One feature of the labels of the present invention is the separation interface between the first and second layers of the peelable label. The term "separation interface" refers to the interface between the first and second polymeric films of the label. The films are peelably attached to each other and present to each other surfaces of different composition. The films adhere to each other to a sufficiently high degree to withstand the maximum separation forces imposed as the labels are processed. However, the films adhere to each other to a sufficiently low degree to allow them to cleanly and readily separate from each other under the imposition of stripping or separation forces greater than the maximum separation forces to which they have been exposed during label preparation. The separation interface has also been referred to as a "peelable interface" in U.S. Pat. No. 4,925,714, issued to Freedman, the disclosure of which is incorporated by reference. The separation peel strength at the separation interface is a function of several parameters, including, among others, the identities of the two dissimilar polymeric layers, the presence and types of additives in one or both of the coextruded films, the presence or absence of pigments in one or both films. The separation interface typically has a peel strength in the range of less than about 400, or from about 30 to about 200, or from about 50 to about 175 grams per 2-inch width at 90° peel.
Another characteristic of the invention is the incorporation of a "tear propagation point". As used in the specification and claims, the term "tear propagation point" refers to a place on the peelable label where a portion of at least the second layer of the peelable label may be torn (preferably in a straight line) along the separation interface. A portion of the second layer of the label then remains. The tear propagation point provides a point at which the tear may begin and continue across the label. Examples of tear propagation points include a notch, etch or perforation in the polymeric film. The direction along which the tear moves is the tear propagation axis.
The labels of the invention may be prepared from unoriented or oriented films. When the films used to prepare the label have been oriented such as by stretching in the machine direction, the tear propagation axis is in the machine direction (see FIG. 3), and a notch is sufficient to result in a tear which is a straight line in the machine direction. When the films have not been oriented in the machine direction, a notch and one or more perforations across the machine direction of the film (see FIG. 3a) are preferred in order to obtain a straight line tear in the machine direction.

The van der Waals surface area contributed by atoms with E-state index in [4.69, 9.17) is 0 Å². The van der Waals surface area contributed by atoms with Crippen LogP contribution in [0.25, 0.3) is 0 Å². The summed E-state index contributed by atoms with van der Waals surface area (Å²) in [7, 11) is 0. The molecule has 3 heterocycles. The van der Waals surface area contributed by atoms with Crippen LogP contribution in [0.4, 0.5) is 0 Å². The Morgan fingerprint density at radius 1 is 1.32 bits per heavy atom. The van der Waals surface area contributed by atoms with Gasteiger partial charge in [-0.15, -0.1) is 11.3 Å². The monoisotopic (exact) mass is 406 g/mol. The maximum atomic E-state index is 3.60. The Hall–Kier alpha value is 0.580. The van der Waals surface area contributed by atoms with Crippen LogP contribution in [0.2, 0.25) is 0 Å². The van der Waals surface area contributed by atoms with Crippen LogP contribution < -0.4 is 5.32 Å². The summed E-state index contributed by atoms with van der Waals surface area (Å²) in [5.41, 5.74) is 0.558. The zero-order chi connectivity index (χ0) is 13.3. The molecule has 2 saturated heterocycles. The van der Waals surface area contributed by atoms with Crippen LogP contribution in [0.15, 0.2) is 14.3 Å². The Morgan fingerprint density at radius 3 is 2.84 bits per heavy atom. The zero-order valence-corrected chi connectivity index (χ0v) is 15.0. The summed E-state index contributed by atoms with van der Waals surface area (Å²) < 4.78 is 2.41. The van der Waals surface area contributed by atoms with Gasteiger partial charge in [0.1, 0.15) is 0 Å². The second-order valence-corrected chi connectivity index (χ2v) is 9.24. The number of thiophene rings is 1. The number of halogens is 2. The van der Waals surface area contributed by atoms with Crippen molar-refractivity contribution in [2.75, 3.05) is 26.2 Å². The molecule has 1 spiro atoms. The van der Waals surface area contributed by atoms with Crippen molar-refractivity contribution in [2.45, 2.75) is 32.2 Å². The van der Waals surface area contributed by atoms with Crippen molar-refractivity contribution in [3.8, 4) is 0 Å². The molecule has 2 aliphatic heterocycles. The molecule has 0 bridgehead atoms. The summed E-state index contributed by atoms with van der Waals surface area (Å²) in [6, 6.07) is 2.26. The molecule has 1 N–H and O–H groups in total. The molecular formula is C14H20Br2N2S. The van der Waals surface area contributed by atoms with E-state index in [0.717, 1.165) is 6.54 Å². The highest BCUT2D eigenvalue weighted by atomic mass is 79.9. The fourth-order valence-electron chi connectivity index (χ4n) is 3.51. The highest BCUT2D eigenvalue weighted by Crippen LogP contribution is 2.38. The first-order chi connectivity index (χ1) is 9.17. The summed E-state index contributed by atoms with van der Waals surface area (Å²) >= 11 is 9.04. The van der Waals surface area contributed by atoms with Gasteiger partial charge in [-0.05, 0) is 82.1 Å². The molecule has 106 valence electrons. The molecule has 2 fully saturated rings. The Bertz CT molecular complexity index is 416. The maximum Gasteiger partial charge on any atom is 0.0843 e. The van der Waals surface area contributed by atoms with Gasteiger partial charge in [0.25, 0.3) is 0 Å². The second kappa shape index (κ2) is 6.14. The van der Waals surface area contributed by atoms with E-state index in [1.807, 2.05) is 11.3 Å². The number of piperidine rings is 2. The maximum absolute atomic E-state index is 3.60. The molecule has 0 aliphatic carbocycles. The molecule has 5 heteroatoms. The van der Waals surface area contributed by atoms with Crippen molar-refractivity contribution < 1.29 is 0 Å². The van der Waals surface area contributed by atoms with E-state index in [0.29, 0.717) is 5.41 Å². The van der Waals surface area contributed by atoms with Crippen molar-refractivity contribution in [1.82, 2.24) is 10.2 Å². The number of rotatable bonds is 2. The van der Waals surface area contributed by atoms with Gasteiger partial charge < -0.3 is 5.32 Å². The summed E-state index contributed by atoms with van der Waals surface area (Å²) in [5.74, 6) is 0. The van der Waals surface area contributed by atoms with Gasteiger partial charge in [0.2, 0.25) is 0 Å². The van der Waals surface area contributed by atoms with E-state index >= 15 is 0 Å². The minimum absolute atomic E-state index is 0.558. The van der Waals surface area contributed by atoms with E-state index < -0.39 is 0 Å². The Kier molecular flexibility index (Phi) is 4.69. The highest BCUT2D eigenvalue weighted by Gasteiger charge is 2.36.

The embodiments of the invention are further illustrated in FIGS. 1-5. In FIG. 1, a peelable label 10 comprises a first layer 11, a second layer 12 and an adhesive layer 14. The upper surface of the first layer 11 and the lower surface of second layer 12 are peelably attached at separation interface 13. Generally, the first layer has a thickness from about 0.1 to about 2, or from about 0.2 to about 1 or from about 0.3 to about 0.8 mils. The second layer generally has a thickness from about 0.5 to about 5, or from about 0.7 to about 4, or from about 1 to about 3 mils. In one embodiment, the first layer is thin and the second layer is thicker than the first layer.
Layers 11 and 12 may be coextruded dissimilar polymer films, and each layer generally is derived from at least one polyolefin. The polyolefin may be a homo or interpolymer, e.g. a copolymer or terpolymer, of olefins containing from 2 to about 30, or from about 2 to about 12, or from about 2 to about 6 carbon atoms. In one embodiment, layers 11 and 12 are independently composed of polyethylene, polypropylene, polybutylene, polyethylene copolymers and terpolymers and polypropylene copolymers and terpolymers, and mixtures or two or more thereof. The polyethylene and polypropylene copolymers and terpolymers are interpolymers of ethylene or propylene together with one or more olefin monomers having from about 2 to about 12, or from about 2 to about 6 carbon atoms. Examples of the other monomers include ethylene, propylene, butene, hexene, etc. Typically the other monomer is present in an amount from about 3% up to about 20%, or from about 5% to about 19%, or from about 8% to about 18%. Preferred other monomers are ethylene and 1-butene for propylene and propylene and 1-butene for ethylene. Typically these polymers have a melt index of about 2 to about 4 g/10 min. or a number average molecular weight of about 150,000 to about 500,000. Examples of propylene copolymers include CEFOR™ resin SRD4105 which contains 14% by weight comonomer. Other resins include polypropylene random copolymers 6C44 (5.5% ethylene), DS6D81 (5.7% ethylene), and DS6D82 (5.7% ethylene). The CEFOR™ and random polypropylene polymers are available commercially from Union Carbide Company. Preferably layers 11 and 12 are polyethylene and polypropylene, respectively. In another embodiment, layers 11 and 12 are polypropylene and polyethylene, respectively.